GPU

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GPU stands for "Graphic Processing Unit". If you have access to a dedicated GPU device, the iteration procedure will run much faster. While Dynamo can run its GPU functionalities in most Nvidia cards, a real advantage will be measured for those cards that are conceived for scientific computation. The Tesla series and the Titan series are examples of this.


Installation

A regular distribution of Dynamo will include GPU precompiled GPU executables. As they need to be linked to libraries that might not be present in your system, it is advised that you recompile them: After untarring the tar package in location DYNAMO_ROOT, go to cd DYNAMO_ROOT and make certain that you have CUDA active in your shell, for instance look for the NVIDIA nvcc compiler. which nvcc If this is succcessful run source config.sh This will automatically edit the makefile file in the folder, informing it on the location of CUDA in your system. Then you can just type make clean to delete the executables in the distribution, and then make all to recompile the executables in your system.

CUDA libraries

You need to have CUDA installed on your system. This might require coordinating with your system administrator.


Versions

Dynamo has been tested with most CUDA versions. CUDA 7.0 was found to show problems in the Fourier transform libraries: don't use it. We advice to use the highest available CUDA libraries, at least CUDA 7.5 per 18/04/2016.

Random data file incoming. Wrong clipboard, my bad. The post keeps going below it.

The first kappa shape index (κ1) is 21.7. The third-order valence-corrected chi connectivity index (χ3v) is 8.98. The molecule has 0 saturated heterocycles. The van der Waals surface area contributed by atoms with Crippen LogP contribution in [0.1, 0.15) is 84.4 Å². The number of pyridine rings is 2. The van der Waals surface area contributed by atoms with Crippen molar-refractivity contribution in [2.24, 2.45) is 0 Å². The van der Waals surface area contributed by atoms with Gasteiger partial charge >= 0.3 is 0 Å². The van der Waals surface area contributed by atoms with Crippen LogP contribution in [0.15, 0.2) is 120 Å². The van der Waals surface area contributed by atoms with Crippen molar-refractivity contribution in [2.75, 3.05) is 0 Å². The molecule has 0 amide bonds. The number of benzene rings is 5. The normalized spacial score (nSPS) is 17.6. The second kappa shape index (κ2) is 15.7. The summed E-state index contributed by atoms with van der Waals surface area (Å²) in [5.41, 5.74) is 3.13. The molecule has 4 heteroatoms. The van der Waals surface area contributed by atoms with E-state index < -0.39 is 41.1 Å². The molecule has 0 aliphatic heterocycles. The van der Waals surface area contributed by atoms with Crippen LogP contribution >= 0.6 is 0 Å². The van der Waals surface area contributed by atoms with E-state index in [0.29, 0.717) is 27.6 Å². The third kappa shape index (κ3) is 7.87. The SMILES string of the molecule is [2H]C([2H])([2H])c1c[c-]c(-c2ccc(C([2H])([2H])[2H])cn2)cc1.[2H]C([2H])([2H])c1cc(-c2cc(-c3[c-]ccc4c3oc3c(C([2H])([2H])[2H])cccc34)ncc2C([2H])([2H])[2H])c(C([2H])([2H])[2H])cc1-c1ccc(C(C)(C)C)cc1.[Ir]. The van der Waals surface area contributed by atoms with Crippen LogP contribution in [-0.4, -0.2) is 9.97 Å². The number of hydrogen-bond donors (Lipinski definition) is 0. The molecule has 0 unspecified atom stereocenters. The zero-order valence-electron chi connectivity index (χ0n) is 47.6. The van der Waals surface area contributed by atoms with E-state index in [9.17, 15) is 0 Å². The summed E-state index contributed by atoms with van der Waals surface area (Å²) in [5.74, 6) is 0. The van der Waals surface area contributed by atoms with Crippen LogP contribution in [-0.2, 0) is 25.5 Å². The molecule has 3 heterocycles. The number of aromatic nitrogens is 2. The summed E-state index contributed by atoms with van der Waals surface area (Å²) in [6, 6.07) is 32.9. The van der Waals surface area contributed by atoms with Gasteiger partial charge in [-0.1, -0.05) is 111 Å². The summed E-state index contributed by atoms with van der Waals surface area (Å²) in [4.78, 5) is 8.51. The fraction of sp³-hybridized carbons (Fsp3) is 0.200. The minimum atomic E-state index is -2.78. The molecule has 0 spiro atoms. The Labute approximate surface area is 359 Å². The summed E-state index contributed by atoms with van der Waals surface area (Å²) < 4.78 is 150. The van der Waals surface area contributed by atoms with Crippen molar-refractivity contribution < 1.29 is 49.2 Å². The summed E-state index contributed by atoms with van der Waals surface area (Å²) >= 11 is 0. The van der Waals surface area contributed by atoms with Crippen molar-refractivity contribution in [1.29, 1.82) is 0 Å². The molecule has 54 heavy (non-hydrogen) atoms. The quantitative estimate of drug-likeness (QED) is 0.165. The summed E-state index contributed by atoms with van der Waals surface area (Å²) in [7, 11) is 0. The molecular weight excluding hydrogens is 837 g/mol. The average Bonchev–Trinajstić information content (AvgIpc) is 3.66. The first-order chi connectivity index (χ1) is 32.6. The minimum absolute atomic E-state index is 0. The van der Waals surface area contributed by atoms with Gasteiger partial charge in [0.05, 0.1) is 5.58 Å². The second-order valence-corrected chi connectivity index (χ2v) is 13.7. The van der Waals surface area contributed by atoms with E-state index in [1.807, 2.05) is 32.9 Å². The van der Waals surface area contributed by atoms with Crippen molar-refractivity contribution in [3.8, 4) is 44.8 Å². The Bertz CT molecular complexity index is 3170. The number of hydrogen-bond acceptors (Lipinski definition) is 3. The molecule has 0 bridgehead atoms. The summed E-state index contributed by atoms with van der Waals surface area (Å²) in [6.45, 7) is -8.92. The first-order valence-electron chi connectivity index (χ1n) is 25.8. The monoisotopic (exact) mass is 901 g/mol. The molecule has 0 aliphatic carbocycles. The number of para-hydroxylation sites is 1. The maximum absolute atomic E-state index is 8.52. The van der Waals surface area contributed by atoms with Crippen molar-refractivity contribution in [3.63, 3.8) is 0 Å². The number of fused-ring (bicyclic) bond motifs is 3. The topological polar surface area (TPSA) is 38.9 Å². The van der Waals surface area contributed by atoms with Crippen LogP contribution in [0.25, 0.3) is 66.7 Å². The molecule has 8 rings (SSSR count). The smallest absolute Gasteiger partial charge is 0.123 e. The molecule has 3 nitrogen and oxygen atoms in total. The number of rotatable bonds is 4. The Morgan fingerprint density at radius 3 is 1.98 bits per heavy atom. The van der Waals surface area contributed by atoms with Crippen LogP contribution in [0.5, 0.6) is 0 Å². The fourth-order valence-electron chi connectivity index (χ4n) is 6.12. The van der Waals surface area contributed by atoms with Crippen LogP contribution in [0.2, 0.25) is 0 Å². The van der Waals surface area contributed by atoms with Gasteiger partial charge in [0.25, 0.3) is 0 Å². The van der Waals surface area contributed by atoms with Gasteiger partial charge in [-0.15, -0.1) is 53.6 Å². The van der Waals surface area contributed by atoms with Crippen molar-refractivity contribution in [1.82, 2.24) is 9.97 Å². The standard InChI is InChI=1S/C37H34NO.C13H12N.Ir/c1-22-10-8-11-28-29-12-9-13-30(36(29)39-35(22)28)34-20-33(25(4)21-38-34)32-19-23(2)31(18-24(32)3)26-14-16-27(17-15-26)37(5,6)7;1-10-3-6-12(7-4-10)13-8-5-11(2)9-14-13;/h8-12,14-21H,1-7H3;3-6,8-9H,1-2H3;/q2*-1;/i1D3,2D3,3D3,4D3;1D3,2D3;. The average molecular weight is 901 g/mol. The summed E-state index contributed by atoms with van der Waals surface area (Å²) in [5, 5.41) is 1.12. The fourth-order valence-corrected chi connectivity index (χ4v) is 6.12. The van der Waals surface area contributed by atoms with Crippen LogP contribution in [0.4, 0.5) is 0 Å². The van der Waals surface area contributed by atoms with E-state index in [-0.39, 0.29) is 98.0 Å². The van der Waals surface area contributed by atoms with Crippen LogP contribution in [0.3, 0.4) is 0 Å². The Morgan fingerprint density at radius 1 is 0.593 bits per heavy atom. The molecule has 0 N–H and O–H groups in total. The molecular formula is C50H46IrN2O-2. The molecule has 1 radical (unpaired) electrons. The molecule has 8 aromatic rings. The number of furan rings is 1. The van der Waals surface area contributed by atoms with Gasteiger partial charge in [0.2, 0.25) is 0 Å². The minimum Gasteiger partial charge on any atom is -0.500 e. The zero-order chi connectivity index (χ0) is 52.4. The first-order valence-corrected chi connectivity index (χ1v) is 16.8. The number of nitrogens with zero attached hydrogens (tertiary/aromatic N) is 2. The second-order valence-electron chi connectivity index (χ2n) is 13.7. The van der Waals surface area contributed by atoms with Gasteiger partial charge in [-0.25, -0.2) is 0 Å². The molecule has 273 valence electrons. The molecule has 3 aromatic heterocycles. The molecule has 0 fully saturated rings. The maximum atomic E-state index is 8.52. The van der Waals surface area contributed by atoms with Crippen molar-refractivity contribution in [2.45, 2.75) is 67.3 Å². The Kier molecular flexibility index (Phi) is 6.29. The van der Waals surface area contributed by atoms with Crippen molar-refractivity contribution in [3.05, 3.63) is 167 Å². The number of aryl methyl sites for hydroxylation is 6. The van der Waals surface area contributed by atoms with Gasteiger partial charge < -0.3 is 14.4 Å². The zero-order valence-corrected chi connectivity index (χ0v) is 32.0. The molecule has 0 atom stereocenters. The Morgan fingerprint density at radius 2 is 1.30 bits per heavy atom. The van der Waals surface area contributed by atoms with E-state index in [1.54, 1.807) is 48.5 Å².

Testing your system

In the Linux shell type: nvidia-smi to get a list of the GPU devices that your system is seeing, their status and the jobs currently running. This order also shows the device number assigned by the system to each device, which you need to enter in a Dynamo project through the parameter gpu_identifier_set

Speed up

This iis of course highly dependent on the system: which GPUs you are comparing against which CPU cores.

It also depends on the particle size and on the number of angles scanned per particle (higher number will yield higher speed up factors, i.e., the more intensive a computation, the more favorable for GPU)

Using the GPU in an alignment project

Your execution environment should include a LD_LIBRARY_PATH environment variable that includes the location of the CUDA libraries. You probably need to inform your UNIX shell with the command:

export LD_LIBRARY_PATH=$LD_LIBRARY_PATH:/usr/local/cuda75/lib

(replace with the location of the CUDA libraries in your system). Also if you are going to work under Matlab you should update your LD_LIBRARY_PATH variable in the Linux shell before starting Matlab.

With the dcp GUI

Go to the Computing environment GUI. Select 'matlab gpu' or 'system gpu' Set the gpu identifier set field to the device numbers given to your GPUs by the operative system. You can select a subset of the available GPUs. If you have a GPU that controls the screen display, you can technically use it for GPU computations, but it is not advisable, as it will be typically much slower than GPUs intended for computation.

With the command line

There are two project parameters related the the GPU: the destination parameter and the gpu_identifier_set parameter. The destination must be set to matlab_gpu (to run projects inside Matlab) or to system_gpu

Checking your system

In a linux machine nvidia-smi will give you a status summary of the installed, reachable GPUs. In the example image, you would use an identifier_set of 1,2 to. Alternatively, you could run different projects on device 1 and 2. In any case, device 0 is not intended for GPU computing.

A screenshot on nvidia-smi showing three devices